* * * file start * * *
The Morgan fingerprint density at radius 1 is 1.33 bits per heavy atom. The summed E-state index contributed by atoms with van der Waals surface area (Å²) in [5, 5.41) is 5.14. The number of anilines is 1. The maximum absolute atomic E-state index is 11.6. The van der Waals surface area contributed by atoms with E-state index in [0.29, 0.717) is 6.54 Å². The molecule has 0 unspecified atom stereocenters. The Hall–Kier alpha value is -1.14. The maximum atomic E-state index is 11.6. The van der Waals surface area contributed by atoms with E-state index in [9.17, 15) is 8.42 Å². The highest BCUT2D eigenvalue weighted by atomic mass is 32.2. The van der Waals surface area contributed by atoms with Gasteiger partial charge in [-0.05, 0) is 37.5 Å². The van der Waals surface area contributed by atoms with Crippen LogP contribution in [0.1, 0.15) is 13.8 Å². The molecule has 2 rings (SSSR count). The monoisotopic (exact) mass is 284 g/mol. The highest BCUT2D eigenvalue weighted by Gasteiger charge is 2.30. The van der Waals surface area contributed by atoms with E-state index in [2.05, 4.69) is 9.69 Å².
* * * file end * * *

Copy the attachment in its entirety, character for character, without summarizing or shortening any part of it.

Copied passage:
The Morgan fingerprint density at radius 1 is 1.33 bits per heavy atom. The summed E-state index contributed by atoms with van der Waals surface area (Å²) in [5, 5.41) is 5.14. The number of anilines is 1. The maximum absolute atomic E-state index is 11.6. The van der Waals surface area contributed by atoms with E-state index in [0.29, 0.717) is 6.54 Å². The molecule has 0 unspecified atom stereocenters. The Hall–Kier alpha value is -1.14. The maximum atomic E-state index is 11.6. The van der Waals surface area contributed by atoms with E-state index in [9.17, 15) is 8.42 Å². The highest BCUT2D eigenvalue weighted by atomic mass is 32.2. The van der Waals surface area contributed by atoms with Gasteiger partial charge in [-0.05, 0) is 37.5 Å². The van der Waals surface area contributed by atoms with Crippen LogP contribution in [0.1, 0.15) is 13.8 Å². The molecule has 2 rings (SSSR count). The monoisotopic (exact) mass is 284 g/mol. The highest BCUT2D eigenvalue weighted by Gasteiger charge is 2.30. The van der Waals surface area contributed by atoms with E-state index in [2.05, 4.69) is 9.69 Å².